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The Insurance Insider: Brian Curran, Regional Chief Investment Officer, Enstar Group

Institutional Investor • 11 May 2023
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Spotlight on Insurance 

This year, Allocator Intel will be spotlighting insurance industry leaders. Brian Curran, Enstar Group’s U.S. Regional Chief Investment Officer, has been in the industry since 2010. He joined Enstar in March 2020 and helps to oversee Enstar’s $20 billion investment portfolio. Prior to joining Enstar, Brian spent 10 years at Sompo International (formerly Endurance). The views, information, or opinions expressed during this interview are solely his and do not necessarily represent or reflect those of Enstar Group.

The following is edited for length and clarity.

Let’s begin with an overview and what went favorably for Enstar in 2022

2022 was a challenging year: There were not many places to turn to make money. Fixed income markets were down significantly with many bond indices having their worst year on record. The Bloomberg US Agg lost more than 13% – so for insurance and reinsurance companies, which typically have large fixed income portfolios, it was a difficult year. Equity markets didn’t fare any better with the S&P 500 down almost 20% for the year. In terms of what went most favorably for Enstar’s investment portfolio, it was probably the increase we saw in our net investment income as a result of rising interest rates. As of year-end 2022, 15% of our portfolio was invested in floating rates securities which benefited from the rise in Libor throughout the year.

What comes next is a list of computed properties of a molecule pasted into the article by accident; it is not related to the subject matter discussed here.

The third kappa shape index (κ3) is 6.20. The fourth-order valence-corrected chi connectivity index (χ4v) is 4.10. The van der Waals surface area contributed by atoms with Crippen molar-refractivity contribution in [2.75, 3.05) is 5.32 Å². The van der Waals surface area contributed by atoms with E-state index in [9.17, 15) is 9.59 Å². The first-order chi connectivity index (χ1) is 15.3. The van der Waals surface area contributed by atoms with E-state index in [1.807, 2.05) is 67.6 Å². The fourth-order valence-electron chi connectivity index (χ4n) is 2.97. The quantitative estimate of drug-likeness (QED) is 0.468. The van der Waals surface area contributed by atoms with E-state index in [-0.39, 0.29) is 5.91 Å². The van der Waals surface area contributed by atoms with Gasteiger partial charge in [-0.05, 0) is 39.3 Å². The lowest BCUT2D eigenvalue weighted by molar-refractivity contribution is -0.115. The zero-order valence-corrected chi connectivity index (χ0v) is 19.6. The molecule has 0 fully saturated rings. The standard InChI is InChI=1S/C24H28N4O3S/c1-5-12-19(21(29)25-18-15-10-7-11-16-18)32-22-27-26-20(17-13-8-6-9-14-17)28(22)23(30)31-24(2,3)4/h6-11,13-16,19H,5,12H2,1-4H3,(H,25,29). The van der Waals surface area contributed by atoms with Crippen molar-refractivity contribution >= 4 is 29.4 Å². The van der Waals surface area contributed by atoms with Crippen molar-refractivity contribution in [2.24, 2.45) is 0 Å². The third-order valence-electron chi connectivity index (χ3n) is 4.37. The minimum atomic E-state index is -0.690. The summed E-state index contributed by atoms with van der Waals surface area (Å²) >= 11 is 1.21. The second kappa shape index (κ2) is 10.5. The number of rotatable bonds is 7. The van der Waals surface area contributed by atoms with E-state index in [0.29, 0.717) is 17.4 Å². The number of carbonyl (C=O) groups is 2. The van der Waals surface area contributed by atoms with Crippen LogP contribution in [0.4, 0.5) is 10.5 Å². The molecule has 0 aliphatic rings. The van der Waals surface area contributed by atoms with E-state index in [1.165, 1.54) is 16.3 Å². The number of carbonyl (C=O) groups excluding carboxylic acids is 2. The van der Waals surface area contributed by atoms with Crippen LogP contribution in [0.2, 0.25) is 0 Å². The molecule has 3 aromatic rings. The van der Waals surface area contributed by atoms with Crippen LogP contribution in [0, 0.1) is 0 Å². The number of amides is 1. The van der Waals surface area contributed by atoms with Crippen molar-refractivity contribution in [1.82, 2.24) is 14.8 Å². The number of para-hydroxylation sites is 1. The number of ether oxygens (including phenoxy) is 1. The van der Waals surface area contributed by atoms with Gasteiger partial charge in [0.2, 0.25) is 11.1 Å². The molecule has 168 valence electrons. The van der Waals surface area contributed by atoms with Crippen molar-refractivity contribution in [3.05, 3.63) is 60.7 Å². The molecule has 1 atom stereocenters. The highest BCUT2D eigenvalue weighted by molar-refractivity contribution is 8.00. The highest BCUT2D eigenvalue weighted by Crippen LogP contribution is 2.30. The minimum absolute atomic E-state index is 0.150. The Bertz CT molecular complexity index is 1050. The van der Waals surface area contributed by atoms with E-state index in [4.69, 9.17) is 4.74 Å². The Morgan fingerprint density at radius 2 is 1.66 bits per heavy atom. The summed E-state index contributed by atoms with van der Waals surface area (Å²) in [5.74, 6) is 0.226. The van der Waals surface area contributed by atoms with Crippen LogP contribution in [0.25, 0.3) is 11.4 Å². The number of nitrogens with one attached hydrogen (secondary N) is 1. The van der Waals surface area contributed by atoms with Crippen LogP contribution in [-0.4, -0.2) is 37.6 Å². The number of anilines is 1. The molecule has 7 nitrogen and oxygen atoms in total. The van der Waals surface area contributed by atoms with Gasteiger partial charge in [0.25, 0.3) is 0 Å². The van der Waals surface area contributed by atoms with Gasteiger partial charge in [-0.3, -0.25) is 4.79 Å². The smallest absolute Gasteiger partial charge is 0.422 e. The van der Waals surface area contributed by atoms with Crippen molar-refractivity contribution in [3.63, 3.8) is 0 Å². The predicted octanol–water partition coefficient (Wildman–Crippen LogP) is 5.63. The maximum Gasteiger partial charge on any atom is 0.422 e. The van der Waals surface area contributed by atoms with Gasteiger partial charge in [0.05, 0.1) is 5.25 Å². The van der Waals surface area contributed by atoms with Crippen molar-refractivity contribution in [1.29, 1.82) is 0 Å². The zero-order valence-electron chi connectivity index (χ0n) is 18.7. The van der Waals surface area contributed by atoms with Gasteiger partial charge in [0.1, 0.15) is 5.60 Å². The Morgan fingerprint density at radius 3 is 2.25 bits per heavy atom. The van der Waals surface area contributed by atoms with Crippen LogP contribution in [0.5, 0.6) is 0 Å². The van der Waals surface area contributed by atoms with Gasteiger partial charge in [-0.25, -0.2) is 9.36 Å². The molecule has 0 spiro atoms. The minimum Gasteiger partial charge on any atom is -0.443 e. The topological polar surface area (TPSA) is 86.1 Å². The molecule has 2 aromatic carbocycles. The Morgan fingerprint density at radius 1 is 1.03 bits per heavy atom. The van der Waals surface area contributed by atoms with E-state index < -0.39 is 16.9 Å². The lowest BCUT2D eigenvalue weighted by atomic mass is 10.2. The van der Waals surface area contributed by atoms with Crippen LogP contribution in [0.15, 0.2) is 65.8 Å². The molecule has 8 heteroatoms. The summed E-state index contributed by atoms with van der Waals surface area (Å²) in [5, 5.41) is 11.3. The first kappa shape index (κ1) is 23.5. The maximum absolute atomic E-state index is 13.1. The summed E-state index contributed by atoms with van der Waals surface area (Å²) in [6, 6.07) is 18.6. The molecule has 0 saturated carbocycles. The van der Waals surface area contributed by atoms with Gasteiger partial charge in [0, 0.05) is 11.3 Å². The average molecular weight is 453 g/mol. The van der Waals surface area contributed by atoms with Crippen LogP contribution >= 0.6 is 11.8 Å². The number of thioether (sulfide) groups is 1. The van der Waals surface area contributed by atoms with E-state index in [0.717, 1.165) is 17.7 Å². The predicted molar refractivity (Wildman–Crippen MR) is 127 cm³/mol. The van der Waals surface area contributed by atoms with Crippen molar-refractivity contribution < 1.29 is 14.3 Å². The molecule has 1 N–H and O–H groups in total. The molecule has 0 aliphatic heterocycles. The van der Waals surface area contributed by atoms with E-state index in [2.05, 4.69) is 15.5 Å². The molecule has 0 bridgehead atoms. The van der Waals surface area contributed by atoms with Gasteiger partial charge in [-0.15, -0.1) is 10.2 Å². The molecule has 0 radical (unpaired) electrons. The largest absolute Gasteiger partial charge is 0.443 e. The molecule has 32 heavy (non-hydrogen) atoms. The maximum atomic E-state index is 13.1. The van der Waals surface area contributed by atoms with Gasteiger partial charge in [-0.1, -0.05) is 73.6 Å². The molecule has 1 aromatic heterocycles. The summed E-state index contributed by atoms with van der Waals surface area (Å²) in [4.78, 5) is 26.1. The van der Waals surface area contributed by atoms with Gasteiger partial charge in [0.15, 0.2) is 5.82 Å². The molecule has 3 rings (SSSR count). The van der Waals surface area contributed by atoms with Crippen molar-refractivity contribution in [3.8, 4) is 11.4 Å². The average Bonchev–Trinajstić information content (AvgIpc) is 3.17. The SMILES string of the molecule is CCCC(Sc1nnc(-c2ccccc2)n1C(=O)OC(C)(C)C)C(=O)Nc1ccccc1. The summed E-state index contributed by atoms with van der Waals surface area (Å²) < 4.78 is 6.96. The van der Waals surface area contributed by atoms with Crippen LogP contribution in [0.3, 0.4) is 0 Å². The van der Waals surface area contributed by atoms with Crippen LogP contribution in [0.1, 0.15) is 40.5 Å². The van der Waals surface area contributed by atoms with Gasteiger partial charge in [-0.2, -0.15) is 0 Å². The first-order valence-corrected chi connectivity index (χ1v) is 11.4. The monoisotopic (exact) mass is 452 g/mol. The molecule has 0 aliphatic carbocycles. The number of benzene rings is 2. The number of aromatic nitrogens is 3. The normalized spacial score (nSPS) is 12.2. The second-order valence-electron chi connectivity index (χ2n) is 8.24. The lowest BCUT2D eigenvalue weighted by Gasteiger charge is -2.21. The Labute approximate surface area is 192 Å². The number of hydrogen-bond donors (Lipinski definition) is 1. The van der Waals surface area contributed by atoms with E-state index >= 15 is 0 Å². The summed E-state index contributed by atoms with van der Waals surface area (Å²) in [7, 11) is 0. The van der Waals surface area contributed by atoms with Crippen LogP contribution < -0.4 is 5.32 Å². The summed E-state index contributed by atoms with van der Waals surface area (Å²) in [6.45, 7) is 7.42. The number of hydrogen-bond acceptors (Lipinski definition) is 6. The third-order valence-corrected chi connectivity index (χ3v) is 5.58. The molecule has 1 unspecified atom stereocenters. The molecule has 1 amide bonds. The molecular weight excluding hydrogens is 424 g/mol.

Give us a breakdown of the allocation, how is this managed?

Enstar’s total investable assets were roughly $20 billion as of the end of 2022, and as is the case with most (re)insurance companies, we have a large allocation to fixed income. Approximately 75% of the portfolio is allocated to fixed income securities, funds held, and/or cash. The fixed income portfolio has an average credit quality of A+ and a duration of 4.4 years. The remaining 25% of the portfolio is diversified across a range of non-fixed income assets including public and private equity, private credit, real estate, hedge funds, and infrastructure. The investment portfolio is almost exclusively externally managed.

Tell us about your investment platform

We have a global business with primary operations in Bermuda, UK, continental Europe and Australia. The investment portfolio is largely aligned with this, we have portfolios in each of these local regions.

What differentiates us is the fragmented nature of the investment portfolio within each of those regions. A significant portion of the assets are restricted in one form or another, either being held in trust accounts or held directly on a reinsured companies’ balance sheet. As of last year, we had close to $10 billion in restricted assets and funds held on reinsured companies’ balance sheets, this is across more than 20 legal entities and over 60 different trusts – so although we think of it as a $20 billion portfolio, it is made up of many separate portfolios with unique investment guidelines.

How are you managing investment risk amidst a challenging economy?

We evaluate the portfolio on a daily basis, constantly running stress tests and scenario analysis to make sure we understand the potential impact various market events can have on the portfolio. Managing these risks is paramount to us, especially in the current market environment where we have seen how quickly economic conditions and sentiment can change and the impact this can have. The most recent example of this is the banking sector and how quickly certain issuers came under pressure in a very short period of time. This is why we spend so much time building a diversified portfolio and understanding all the underlying exposures because you do not know where the next source of volatility is coming from. 

Another way we manage risk is through the structuring of our portfolio. We try to structure the duration of our investments in a manner that recognizes our liquidity needs to satisfy future liabilities. This reduces our need to be forced sellers in a stressed market environment.

What do you think will happen with inflation?